It was Sunday morning on 8th February 2009 when we evacuated the Kinglake Ranges for the suburbs following Black Saturday.
We were first able to return on Wednesday 11th February 2009. Whilst our home was OK, I had heard that my office, near the centre of town had been destroyed. This was what I found :
I mention this, because, 3 years after this event our business will have finally moved into new (hopefully) permanent premises.
In the interim we have had a couple of different office set ups. For the first 10 months after the fires I had my business operating from my employees' various spare bedrooms. Whilst grateful for the ability to resume operating a business this set up was, at best, a workable short term solution.
After discussions between Kinglake Ranges Business Network and the current Assistant Treasurer, Bill Shorten (then the Federal Parliamentary Secretary for Bushfire Recovery) and with support from both Swinburne University, Salvation Army and others, a large portable building was moved to the Kinglake Ranges and refurbished to make usable as offices. In November 2009 the Kinglake Ranges Business Centre was established and we were all able to move in, together as a team again. We shared these offices with a number of other people whose business premises were also destroyed in the Black Saturday fires.
The third anniversary of this event, together with our imminent move to new premises, has caused some reflection on how the business, and me as a business owner, has dealt with the three years.
There difficulties associated with re-establishing a business, together with assisting the recovery process of the community, whilst keeping a keen eye on the possible development of trauma issues within the family, and personally, cannot be underestimated. And whilst these are issues that are now pretty much taken for granted within the bushfire affected communities, they are probably not well understood elsewhere. For those of you interested in gaining an insight, I strongly suggest viewing Then The Wind Changed, a brilliantly constructed documentary shown on ABC television Tuesday night, based around the community of Strathewen, not far from here.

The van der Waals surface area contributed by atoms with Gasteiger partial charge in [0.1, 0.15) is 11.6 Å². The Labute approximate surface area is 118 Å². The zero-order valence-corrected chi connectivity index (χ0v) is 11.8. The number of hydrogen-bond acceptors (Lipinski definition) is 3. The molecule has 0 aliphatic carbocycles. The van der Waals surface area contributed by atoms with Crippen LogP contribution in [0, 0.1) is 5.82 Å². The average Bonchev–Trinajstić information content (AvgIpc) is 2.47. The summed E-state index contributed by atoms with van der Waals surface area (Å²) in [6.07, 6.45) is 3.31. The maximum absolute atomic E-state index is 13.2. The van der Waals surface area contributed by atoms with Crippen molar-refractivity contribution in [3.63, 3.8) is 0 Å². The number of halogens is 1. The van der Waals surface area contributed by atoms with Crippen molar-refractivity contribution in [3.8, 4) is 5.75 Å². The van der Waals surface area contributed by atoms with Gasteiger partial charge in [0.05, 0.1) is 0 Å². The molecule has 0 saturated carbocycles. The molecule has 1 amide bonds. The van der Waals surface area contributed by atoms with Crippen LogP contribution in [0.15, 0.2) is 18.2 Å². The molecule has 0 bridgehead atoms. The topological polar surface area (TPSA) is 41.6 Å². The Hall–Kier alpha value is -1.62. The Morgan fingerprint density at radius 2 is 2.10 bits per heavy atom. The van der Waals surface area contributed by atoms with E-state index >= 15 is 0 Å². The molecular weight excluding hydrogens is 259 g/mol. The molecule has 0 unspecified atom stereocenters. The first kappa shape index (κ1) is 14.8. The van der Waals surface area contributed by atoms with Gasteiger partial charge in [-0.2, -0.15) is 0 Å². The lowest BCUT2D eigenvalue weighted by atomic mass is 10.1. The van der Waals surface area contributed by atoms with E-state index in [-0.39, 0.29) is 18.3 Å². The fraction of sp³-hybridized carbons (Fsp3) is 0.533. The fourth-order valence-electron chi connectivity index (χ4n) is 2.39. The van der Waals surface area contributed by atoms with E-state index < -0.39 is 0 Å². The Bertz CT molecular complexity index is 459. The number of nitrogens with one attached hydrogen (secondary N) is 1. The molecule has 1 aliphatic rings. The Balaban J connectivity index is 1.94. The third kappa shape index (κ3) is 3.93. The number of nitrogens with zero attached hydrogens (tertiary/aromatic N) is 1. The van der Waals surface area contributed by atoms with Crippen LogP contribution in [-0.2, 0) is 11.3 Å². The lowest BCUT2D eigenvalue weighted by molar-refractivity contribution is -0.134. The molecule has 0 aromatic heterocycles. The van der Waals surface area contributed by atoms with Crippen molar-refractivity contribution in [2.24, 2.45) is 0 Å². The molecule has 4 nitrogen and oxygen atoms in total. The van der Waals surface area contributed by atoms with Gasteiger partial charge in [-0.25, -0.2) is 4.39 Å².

There are obvious differences between losing your house and losing your business premises in a disaster like a fire, but scratch the surface and some similarities exist.
There is a loss of identity, as something that you have spent years building and developing is gone overnight. As a way of combatting this we created a uniform for our practice; just some tops and shirts with our logo on it so that we could still be identified as belonging to our business. This may seem rather superficial now, but back it was the best I could do to ensure that we reminded ourselves that we were still a team, even though we were operating from 4 different houses at the time.
Every single week I remember another thing that our business had that was burnt in the office. Whether it was client documentation (and there was a lot of that!), some family photos, my educational certificates, the wall prints that I received as gifts over the years, spare clothes that I had thrown in the wardrobe at work, just in case, my collection of toby mugs (though a few did survive the fires) or my lego battleship displayed in my office. Possessions are important only in that they form part of and perhaps explain your identity. And whilst most of these things can, and over time will, be replaced, its still a shit thing that they were destroyed in the first place.
There is dealing with the mundane, but maddening issues of insurances, paperwork, government red tape and other such nonsense. We are fortunate that our the Australian Taxation Office have been very supportive of our circumstance in assisting us and our clients as much as possible. The insurance company was as helpful as they could be. Government red tape is, I think the topic for another post. I think other businesses are still having issues here.
The emotional and psychological issues associated with disaster recovery cannot be prepared for beforehand, cannot be properly explained and will take a while to get over. Counselling helps, to a certain extent. Time helps, too.
The moving into new premises (a 3 bedroom cedar house in Kinglake West) allows us to start a new chapter in our business life, and allows us to develop our business identity. I am looking forward to this next stage.
A few thank yous, to finish off. The Kinglake Ranges Business Network, and Robyn Tymms have provided support in a way and manner that I did not expect and very much appreciate. To my clients that have stuck by me (and we have lost quite a few over the years), thanks for your confidence in us.
To my current team Melissa and Denise and also Murray (part of our extended team), thanks for sticking with me, especially during the darkest times. And thanks heaps to my patient wife, Lesley for her support - even when sometimes it wasnt deserved.
The office should be up and running by Monday. We are now located at 1 Peregrine Drive, Kinglake West. Feel free to pop over and have a coffee, or a chat.